Submitted for presentation at the Triological Society Annual Meeting at COSM, April 20 to May 2, 2011, Chicago, Illinois.
Article first published online: 8 FEB 2011
Copyright © 2011 The American Laryngological, Rhinological, and Otological Society, Inc., Rhinological, and Otological Society, Inc.
Volume 121, Issue 3, pages 661–666, March 2011
How to Cite
McCoul, E. D., Lucente, F. E. and Anand, V. K. (2011), Evolution of eustachian tube surgery. The Laryngoscope, 121: 661–666. doi: 10.1002/lary.21453
The authors have no financial disclosures for this article.
The author have no conflicts of interest to disclose.
- Issue published online: 18 FEB 2011
- Article first published online: 8 FEB 2011
- Manuscript Accepted: 28 OCT 2010
- Manuscript Received: 30 SEP 2010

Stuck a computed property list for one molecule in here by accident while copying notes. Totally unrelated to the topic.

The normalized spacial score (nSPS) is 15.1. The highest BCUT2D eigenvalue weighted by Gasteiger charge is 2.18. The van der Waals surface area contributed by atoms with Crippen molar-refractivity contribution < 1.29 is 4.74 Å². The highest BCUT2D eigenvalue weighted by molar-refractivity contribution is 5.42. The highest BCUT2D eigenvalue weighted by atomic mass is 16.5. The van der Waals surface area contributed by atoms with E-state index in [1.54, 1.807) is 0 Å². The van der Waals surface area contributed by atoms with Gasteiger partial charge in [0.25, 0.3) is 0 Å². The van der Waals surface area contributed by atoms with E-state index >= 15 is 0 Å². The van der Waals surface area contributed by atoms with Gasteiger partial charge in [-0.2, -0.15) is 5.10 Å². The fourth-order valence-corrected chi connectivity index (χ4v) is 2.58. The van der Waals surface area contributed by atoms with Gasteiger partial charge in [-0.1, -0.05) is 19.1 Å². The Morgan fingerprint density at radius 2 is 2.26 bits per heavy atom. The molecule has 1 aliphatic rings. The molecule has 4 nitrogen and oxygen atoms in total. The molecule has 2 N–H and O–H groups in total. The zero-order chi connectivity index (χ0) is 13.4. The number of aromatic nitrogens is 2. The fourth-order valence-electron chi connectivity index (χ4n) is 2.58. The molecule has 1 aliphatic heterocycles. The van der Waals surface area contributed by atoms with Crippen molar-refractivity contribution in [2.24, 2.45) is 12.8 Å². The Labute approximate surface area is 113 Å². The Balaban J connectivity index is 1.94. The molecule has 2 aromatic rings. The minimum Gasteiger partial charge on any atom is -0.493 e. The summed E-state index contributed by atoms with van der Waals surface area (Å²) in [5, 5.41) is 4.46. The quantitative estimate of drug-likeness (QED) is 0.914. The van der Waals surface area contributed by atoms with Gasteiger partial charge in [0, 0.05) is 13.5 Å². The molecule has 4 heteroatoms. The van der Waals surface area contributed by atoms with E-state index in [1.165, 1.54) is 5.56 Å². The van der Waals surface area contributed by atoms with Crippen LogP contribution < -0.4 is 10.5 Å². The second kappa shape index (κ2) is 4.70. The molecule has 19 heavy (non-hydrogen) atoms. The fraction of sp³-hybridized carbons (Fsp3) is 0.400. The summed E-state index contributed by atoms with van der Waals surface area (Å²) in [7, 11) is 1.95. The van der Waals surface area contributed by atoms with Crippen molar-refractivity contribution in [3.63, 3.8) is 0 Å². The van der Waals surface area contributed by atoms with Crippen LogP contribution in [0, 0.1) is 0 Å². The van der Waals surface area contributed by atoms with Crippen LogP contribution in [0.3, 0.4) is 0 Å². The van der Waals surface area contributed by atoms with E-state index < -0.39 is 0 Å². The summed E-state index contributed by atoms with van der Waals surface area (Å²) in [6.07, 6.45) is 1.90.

Eustachian tube dysfunction (ETD) is a common condition that lacks a widely accepted treatment. Attempts to address ETD surgically have spanned several centuries and have often fallen short of success. It is probable that occult anatomic position, unclear function, and misunderstood physiology have contributed to the delayed development of effective interventions for ETD. This article traces the evolution of therapeutic interventions of the Eustachian tube through the present day. Reasons for success and failure are highlighted, with implications for the future of Eustachian tube surgery. Laryngoscope, 2011